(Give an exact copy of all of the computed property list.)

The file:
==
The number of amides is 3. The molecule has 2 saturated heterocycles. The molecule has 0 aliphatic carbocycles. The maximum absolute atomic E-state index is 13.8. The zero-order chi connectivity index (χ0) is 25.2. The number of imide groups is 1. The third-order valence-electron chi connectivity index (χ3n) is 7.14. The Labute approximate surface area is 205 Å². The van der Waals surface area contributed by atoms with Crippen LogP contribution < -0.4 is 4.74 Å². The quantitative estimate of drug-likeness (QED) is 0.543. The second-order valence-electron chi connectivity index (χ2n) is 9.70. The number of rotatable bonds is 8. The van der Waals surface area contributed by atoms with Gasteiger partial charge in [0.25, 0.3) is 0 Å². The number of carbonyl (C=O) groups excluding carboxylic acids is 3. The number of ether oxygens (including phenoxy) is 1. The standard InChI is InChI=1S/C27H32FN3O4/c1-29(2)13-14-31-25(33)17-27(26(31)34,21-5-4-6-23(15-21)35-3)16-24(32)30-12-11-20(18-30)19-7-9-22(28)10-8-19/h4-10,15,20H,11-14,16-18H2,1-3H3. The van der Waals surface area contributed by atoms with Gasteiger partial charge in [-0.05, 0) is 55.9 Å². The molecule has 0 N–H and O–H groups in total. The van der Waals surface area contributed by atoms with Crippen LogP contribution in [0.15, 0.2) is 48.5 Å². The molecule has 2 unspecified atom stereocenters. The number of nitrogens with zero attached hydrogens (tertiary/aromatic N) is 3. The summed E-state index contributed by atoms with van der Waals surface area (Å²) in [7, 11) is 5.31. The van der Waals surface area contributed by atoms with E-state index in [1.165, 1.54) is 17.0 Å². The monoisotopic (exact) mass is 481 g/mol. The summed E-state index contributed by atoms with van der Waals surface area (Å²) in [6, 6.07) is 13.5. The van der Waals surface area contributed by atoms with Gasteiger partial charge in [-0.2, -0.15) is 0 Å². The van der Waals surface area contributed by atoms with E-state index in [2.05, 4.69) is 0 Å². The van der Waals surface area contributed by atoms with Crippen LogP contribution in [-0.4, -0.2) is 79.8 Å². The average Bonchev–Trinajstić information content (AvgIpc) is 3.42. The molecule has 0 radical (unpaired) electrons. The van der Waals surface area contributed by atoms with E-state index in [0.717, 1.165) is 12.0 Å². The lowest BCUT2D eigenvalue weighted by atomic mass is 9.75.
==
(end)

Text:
The number of amides is 3. The molecule has 2 saturated heterocycles. The molecule has 0 aliphatic carbocycles. The maximum absolute atomic E-state index is 13.8. The zero-order chi connectivity index (χ0) is 25.2. The number of imide groups is 1. The third-order valence-electron chi connectivity index (χ3n) is 7.14. The Labute approximate surface area is 205 Å². The van der Waals surface area contributed by atoms with Crippen LogP contribution < -0.4 is 4.74 Å². The quantitative estimate of drug-likeness (QED) is 0.543. The second-order valence-electron chi connectivity index (χ2n) is 9.70. The number of rotatable bonds is 8. The van der Waals surface area contributed by atoms with Gasteiger partial charge in [0.25, 0.3) is 0 Å². The number of carbonyl (C=O) groups excluding carboxylic acids is 3. The number of ether oxygens (including phenoxy) is 1. The standard InChI is InChI=1S/C27H32FN3O4/c1-29(2)13-14-31-25(33)17-27(26(31)34,21-5-4-6-23(15-21)35-3)16-24(32)30-12-11-20(18-30)19-7-9-22(28)10-8-19/h4-10,15,20H,11-14,16-18H2,1-3H3. The van der Waals surface area contributed by atoms with Gasteiger partial charge in [-0.05, 0) is 55.9 Å². The molecule has 0 N–H and O–H groups in total. The van der Waals surface area contributed by atoms with Crippen LogP contribution in [0.15, 0.2) is 48.5 Å². The molecule has 2 unspecified atom stereocenters. The number of nitrogens with zero attached hydrogens (tertiary/aromatic N) is 3. The summed E-state index contributed by atoms with van der Waals surface area (Å²) in [7, 11) is 5.31. The van der Waals surface area contributed by atoms with E-state index in [1.165, 1.54) is 17.0 Å². The monoisotopic (exact) mass is 481 g/mol. The summed E-state index contributed by atoms with van der Waals surface area (Å²) in [6, 6.07) is 13.5. The van der Waals surface area contributed by atoms with Gasteiger partial charge in [-0.2, -0.15) is 0 Å². The van der Waals surface area contributed by atoms with E-state index in [2.05, 4.69) is 0 Å². The van der Waals surface area contributed by atoms with Crippen LogP contribution in [-0.4, -0.2) is 79.8 Å². The average Bonchev–Trinajstić information content (AvgIpc) is 3.42. The molecule has 0 radical (unpaired) electrons. The van der Waals surface area contributed by atoms with E-state index in [0.717, 1.165) is 12.0 Å². The lowest BCUT2D eigenvalue weighted by atomic mass is 9.75.